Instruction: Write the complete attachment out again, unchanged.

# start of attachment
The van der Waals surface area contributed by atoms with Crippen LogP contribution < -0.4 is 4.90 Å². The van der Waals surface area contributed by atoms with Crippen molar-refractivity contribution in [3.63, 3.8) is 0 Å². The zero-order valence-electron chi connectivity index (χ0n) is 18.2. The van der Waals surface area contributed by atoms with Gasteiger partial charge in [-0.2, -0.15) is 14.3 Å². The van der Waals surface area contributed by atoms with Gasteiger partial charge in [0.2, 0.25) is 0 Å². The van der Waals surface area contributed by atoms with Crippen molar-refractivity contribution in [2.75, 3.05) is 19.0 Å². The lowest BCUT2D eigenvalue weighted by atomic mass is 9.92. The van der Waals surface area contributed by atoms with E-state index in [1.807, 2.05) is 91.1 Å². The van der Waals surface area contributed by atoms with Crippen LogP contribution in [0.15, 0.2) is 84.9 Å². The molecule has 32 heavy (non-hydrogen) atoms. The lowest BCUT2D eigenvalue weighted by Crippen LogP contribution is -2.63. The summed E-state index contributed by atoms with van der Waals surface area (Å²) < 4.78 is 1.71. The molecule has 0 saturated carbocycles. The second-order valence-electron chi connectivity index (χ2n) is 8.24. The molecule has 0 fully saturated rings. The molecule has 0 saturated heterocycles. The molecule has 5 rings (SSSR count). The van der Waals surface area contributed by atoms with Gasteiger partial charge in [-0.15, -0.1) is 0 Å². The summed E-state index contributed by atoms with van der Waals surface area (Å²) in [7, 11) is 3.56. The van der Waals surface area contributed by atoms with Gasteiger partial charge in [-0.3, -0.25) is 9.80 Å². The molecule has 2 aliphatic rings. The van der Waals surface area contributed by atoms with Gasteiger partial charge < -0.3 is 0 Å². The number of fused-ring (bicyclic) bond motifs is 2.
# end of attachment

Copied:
The van der Waals surface area contributed by atoms with Crippen LogP contribution < -0.4 is 4.90 Å². The van der Waals surface area contributed by atoms with Crippen molar-refractivity contribution in [3.63, 3.8) is 0 Å². The zero-order valence-electron chi connectivity index (χ0n) is 18.2. The van der Waals surface area contributed by atoms with Gasteiger partial charge in [-0.2, -0.15) is 14.3 Å². The van der Waals surface area contributed by atoms with Gasteiger partial charge in [0.2, 0.25) is 0 Å². The van der Waals surface area contributed by atoms with Crippen molar-refractivity contribution in [2.75, 3.05) is 19.0 Å². The lowest BCUT2D eigenvalue weighted by atomic mass is 9.92. The van der Waals surface area contributed by atoms with E-state index in [1.807, 2.05) is 91.1 Å². The van der Waals surface area contributed by atoms with Crippen LogP contribution in [0.15, 0.2) is 84.9 Å². The molecule has 32 heavy (non-hydrogen) atoms. The lowest BCUT2D eigenvalue weighted by Crippen LogP contribution is -2.63. The summed E-state index contributed by atoms with van der Waals surface area (Å²) < 4.78 is 1.71. The molecule has 0 saturated carbocycles. The second-order valence-electron chi connectivity index (χ2n) is 8.24. The molecule has 0 fully saturated rings. The molecule has 0 saturated heterocycles. The molecule has 5 rings (SSSR count). The van der Waals surface area contributed by atoms with Gasteiger partial charge in [-0.15, -0.1) is 0 Å². The summed E-state index contributed by atoms with van der Waals surface area (Å²) in [7, 11) is 3.56. The van der Waals surface area contributed by atoms with Gasteiger partial charge in [-0.3, -0.25) is 9.80 Å². The molecule has 2 aliphatic rings. The van der Waals surface area contributed by atoms with Gasteiger partial charge < -0.3 is 0 Å². The number of fused-ring (bicyclic) bond motifs is 2.